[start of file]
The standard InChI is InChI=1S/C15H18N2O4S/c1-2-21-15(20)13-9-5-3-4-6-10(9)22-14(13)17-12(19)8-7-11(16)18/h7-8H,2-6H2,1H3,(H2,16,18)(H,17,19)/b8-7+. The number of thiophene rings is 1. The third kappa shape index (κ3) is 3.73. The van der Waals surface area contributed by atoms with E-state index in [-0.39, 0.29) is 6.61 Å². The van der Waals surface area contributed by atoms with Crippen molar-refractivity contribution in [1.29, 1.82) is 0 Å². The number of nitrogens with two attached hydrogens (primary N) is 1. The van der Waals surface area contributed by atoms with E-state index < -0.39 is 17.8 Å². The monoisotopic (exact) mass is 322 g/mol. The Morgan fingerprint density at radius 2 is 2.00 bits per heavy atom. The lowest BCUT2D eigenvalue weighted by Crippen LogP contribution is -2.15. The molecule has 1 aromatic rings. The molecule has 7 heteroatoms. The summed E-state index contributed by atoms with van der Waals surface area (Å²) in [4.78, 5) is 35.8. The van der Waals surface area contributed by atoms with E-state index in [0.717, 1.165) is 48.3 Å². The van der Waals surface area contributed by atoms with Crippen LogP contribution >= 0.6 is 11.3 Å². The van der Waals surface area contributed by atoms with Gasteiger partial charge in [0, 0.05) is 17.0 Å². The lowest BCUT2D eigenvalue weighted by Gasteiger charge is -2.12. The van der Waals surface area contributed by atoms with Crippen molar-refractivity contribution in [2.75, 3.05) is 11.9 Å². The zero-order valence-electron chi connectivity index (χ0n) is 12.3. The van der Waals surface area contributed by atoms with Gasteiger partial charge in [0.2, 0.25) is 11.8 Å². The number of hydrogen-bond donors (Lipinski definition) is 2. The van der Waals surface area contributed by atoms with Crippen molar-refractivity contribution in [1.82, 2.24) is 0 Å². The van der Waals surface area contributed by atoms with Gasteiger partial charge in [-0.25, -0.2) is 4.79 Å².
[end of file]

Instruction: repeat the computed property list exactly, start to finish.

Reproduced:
The standard InChI is InChI=1S/C15H18N2O4S/c1-2-21-15(20)13-9-5-3-4-6-10(9)22-14(13)17-12(19)8-7-11(16)18/h7-8H,2-6H2,1H3,(H2,16,18)(H,17,19)/b8-7+. The number of thiophene rings is 1. The third kappa shape index (κ3) is 3.73. The van der Waals surface area contributed by atoms with E-state index in [-0.39, 0.29) is 6.61 Å². The van der Waals surface area contributed by atoms with Crippen molar-refractivity contribution in [1.29, 1.82) is 0 Å². The number of nitrogens with two attached hydrogens (primary N) is 1. The van der Waals surface area contributed by atoms with E-state index < -0.39 is 17.8 Å². The monoisotopic (exact) mass is 322 g/mol. The Morgan fingerprint density at radius 2 is 2.00 bits per heavy atom. The lowest BCUT2D eigenvalue weighted by Crippen LogP contribution is -2.15. The molecule has 1 aromatic rings. The molecule has 7 heteroatoms. The summed E-state index contributed by atoms with van der Waals surface area (Å²) in [4.78, 5) is 35.8. The van der Waals surface area contributed by atoms with E-state index in [0.717, 1.165) is 48.3 Å². The van der Waals surface area contributed by atoms with Crippen LogP contribution >= 0.6 is 11.3 Å². The van der Waals surface area contributed by atoms with Gasteiger partial charge in [0, 0.05) is 17.0 Å². The lowest BCUT2D eigenvalue weighted by Gasteiger charge is -2.12. The van der Waals surface area contributed by atoms with Crippen molar-refractivity contribution in [2.75, 3.05) is 11.9 Å². The zero-order valence-electron chi connectivity index (χ0n) is 12.3. The van der Waals surface area contributed by atoms with Gasteiger partial charge in [0.2, 0.25) is 11.8 Å². The number of hydrogen-bond donors (Lipinski definition) is 2. The van der Waals surface area contributed by atoms with Crippen molar-refractivity contribution in [1.82, 2.24) is 0 Å². The van der Waals surface area contributed by atoms with Gasteiger partial charge in [-0.25, -0.2) is 4.79 Å².